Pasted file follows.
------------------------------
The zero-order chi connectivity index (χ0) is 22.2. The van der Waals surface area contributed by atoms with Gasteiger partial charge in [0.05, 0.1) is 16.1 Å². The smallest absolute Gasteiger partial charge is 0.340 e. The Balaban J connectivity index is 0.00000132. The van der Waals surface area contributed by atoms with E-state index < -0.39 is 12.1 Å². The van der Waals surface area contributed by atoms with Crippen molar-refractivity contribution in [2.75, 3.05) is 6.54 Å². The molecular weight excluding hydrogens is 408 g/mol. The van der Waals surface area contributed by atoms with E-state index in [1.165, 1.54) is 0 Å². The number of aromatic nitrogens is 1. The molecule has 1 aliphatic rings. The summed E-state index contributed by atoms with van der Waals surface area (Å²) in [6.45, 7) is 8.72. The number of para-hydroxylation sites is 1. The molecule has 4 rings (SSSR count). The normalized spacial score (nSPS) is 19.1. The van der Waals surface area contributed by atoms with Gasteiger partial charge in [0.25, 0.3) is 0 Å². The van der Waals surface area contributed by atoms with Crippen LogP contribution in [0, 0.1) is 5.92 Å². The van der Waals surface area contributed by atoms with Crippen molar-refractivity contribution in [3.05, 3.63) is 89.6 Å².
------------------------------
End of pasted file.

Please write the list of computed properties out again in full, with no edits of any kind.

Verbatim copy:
The zero-order chi connectivity index (χ0) is 22.2. The van der Waals surface area contributed by atoms with Gasteiger partial charge in [0.05, 0.1) is 16.1 Å². The smallest absolute Gasteiger partial charge is 0.340 e. The Balaban J connectivity index is 0.00000132. The van der Waals surface area contributed by atoms with E-state index < -0.39 is 12.1 Å². The van der Waals surface area contributed by atoms with Crippen molar-refractivity contribution in [2.75, 3.05) is 6.54 Å². The molecular weight excluding hydrogens is 408 g/mol. The van der Waals surface area contributed by atoms with E-state index in [1.165, 1.54) is 0 Å². The number of aromatic nitrogens is 1. The molecule has 1 aliphatic rings. The summed E-state index contributed by atoms with van der Waals surface area (Å²) in [6.45, 7) is 8.72. The number of para-hydroxylation sites is 1. The molecule has 4 rings (SSSR count). The normalized spacial score (nSPS) is 19.1. The van der Waals surface area contributed by atoms with Gasteiger partial charge in [0.25, 0.3) is 0 Å². The van der Waals surface area contributed by atoms with Crippen LogP contribution in [0, 0.1) is 5.92 Å². The van der Waals surface area contributed by atoms with Crippen molar-refractivity contribution in [3.05, 3.63) is 89.6 Å².